Specialized Motor Service
Clayton Engine Dyno; Depac Electronics
Standard Correction: 29.92-inch Dry Air @ 60° F
| ||Test 1|| ||Test 2|| |
Test 1-Weiand Action plus two plane intake;Holley #50802 750 CFM Vacuum secondary carb
Test 2-Mopar Performance M-1 single plane intake; Factory 1973 440 large-bore Thermoquad carb
We wanted lots of power, but smooth running with this 400. A conservative choice in cams is required to make the engine smooth, but the power end of the equation isn't going to happen by magic. A set of high flowing heads is the only way it can be done. We took a set of #346s and worked 'em with every trick in the book to do the job. The #346 heads and any of the later heads are considered by many to be "smog heads." However, we know from our testing that with the same amount of porting work, they will substantially outflow the earlier castings. The popular early heads can make big flow, but it'll take twice the grinding time, and you had better know where to cut.
The #346, like the earlier heads, were designed for leaded fuel and have soft iron seats. With unleaded, in a high load/high performance application, the exhaust seats will quickly deteriorate. The best approach for street reliability with pump gas is to have hardened inserts installed on the exhaust side. Our first stop with these heads was to M&R Machine in Glendale, California, to have inserts installed.
The head prep is where most of the money will be spent in a build, but it's also the key to making power reliably. Besides the seat inserts, bronzewall guides, quality machining, and a superior valvejob all cost money, but add performance and reliability. We did our own seats on a Serdi 100 Seat and Guide machine, going with a special 30-degree profile on the intake, which we find pays big dividends in low- to mid-lift flow-especially useful with a conservative camshaft.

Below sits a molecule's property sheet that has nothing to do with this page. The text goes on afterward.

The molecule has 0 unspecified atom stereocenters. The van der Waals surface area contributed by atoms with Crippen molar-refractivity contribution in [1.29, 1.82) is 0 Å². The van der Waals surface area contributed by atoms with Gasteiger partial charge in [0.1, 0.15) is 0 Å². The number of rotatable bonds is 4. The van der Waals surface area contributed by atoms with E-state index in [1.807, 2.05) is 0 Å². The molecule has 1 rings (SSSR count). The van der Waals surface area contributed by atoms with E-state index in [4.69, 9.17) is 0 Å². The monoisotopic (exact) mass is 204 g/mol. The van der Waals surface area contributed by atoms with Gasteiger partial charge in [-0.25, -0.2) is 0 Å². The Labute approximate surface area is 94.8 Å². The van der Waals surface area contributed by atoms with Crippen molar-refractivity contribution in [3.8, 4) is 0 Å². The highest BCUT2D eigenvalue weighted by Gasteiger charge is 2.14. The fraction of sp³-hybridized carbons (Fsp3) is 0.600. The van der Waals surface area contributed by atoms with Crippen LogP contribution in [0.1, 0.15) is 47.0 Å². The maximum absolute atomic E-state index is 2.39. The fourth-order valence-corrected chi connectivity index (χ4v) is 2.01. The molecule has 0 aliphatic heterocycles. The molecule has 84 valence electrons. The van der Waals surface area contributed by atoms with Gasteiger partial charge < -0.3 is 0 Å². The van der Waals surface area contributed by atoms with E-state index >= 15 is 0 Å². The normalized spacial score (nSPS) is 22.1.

Porting is another key area. We won't repeat the in-detail description of how it is done here, but we did all of the porting work at home. The plan isn't to go hog wild with the grinder, either. Paper thin, welded, and epoxied ports have no place on a reliable street engine. We took what we know about extracting flow from production Mopar big block heads, and set about modifying these castings for what ended up being a 28-percent increase in flow area under the lift curve. That's not 28 percent at peak flow, that's 28 percent average over the entire curve, with substantial increases right from very low lift on up. To learn how to do it, dig up your back issues.
We realize that not everyone can or wants to port their own heads, but Jerry Goodale of Specialized Motor Service is up on all of the tricks we used, has the Serdi machine with the special cutter to carve the 30 degree seats, and can install the required unleaded seat inserts.